Midewin National Tallgrass Prairie isn’t just about nature. Its 20,000 acres lie at the crossroads of many different stories. Setting off from Explosives Road trailhead speaks directly to the site’s former life as the largest and most sophisticated munitions plant in the country. Within a quarter mile south along the Newton Loop Trail, you come upon one of several cemeteries that remain from pioneer settler days.
Newton Cemetery is named for the one body buried there. Or maybe not. A local paper announced that George C. Newton died at the age of 31 on December 17, 1865. Originally from Vermont, he was a beekeeper who lived with his mother and stepfather on a farmstead in the vicinity. Whether he was actually buried there, or whether his family erected a marker as a memorial remains unknown.
No doubt Mr. Newton once walked this land as I do, today. Perhaps while tending his bees on just such a spring day – the perfect balance between cool air and warm sunshine – he, too, took time to delight in a hairy woodpecker chasing after a house wren that seems bent on annoying the larger bird with a non-stop spate of scolding churrs.
However, in all likelihood Mr. Newton would not have seen a blue grosbeak. This robin-sized bird with silver beak, cobalt body and chestnut wingbars – flitting back and forth between weedy shrubs and arsenal-era barbed wire fencing – is a rarity at Midewin even today. It has been gradually expanding its range into northern Illinois only since the early 20th century. No one’s sure exactly why. Perhaps because of climate change. Perhaps because of its ability to adapt to former farmland gone shrubby or powerline cuts through wooded areas. It’s as much as mystery as what brought Mr. Newton to such an untimely end.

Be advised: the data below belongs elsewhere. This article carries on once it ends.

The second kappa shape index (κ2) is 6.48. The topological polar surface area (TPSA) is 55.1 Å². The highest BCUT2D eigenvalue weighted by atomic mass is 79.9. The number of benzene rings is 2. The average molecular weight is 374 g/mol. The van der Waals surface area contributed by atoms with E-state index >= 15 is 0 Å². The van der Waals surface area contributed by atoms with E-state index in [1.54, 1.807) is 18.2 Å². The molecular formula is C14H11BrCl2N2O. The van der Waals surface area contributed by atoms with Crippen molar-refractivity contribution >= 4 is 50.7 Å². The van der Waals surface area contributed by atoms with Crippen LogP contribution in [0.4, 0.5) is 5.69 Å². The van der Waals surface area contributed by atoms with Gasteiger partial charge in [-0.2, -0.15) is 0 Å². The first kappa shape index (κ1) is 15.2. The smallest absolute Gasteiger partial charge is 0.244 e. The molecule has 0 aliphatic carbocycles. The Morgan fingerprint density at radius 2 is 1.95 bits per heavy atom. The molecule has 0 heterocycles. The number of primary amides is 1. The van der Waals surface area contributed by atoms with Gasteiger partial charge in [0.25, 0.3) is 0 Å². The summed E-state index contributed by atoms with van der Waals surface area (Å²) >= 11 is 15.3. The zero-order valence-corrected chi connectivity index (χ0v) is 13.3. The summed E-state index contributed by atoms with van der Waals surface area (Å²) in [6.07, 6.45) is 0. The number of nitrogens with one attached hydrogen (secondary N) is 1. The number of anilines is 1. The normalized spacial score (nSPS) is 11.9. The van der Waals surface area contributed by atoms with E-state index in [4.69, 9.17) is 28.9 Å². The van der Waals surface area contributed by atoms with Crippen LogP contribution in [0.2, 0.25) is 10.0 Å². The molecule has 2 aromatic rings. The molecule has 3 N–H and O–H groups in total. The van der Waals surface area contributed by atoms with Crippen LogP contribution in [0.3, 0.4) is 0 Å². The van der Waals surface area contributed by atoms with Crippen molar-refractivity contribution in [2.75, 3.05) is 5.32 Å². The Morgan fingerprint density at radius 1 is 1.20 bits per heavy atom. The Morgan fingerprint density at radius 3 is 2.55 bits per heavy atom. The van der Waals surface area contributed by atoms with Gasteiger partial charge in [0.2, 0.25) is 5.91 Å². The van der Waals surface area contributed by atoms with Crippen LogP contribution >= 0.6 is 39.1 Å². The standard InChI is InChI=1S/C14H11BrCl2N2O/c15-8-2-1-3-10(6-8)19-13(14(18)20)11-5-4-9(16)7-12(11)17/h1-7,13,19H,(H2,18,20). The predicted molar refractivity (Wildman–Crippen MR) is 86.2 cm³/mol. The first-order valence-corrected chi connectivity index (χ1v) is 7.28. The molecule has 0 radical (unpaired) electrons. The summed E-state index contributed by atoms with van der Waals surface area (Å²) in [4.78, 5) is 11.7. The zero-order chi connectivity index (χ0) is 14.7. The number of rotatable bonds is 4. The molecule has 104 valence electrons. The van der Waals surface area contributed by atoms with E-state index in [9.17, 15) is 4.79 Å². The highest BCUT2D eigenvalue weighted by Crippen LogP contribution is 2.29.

Later in the evening, at the annual meeting for bird monitors, Ecologist Bill Glass explains that while the management plan for Midewin calls for thousands of acres of land to be restored as prairie, at 20,000 acres Midewin is large enough to leave plenty of shrubland habitat. The prairie restoration is vital, of course, for grassland birds, which, as a group, has declined over the past 30 years by up to 95 percent in Illinois due to habitat loss. However, shrubland birds – such as blue grosbeaks – are likewise imperiled because of a lack of adequate places to feed, rest and rear their young.
After the meeting, I head back out into the prairie, into the night, turning my attention from bird monitoring to frog monitoring. Last time I was out, every pond and puddle seemed to harbor its own Mormon Tabernacle Choir of chorus frogs. Tonight there’s not much more than a few scattered calls here and there.
At Buttonbush Pond, in fact, there’s no frog song at all. But there is the slap of a beaver tail on the water that sounds like a pistol shot. And the calming hoot of a great horned owl. And the thinnest crescent of a new moon reflected in the still water of the pond.
In past entries, I’ve quoted poets ranging from Gerard Manley Hopkins to my good friend Jim Ballowe. But this evening, with thoughts of Mr. Newton and the beauties and mysteries of the day in mind, my internal playlist tracks to a little Neil Diamond:
And each one there
Has one thing to share
They all sweated beneath the same sun
Looked up in wonder at the same moon
And wept when it was all done
For bein’ done too soon
For bein’ done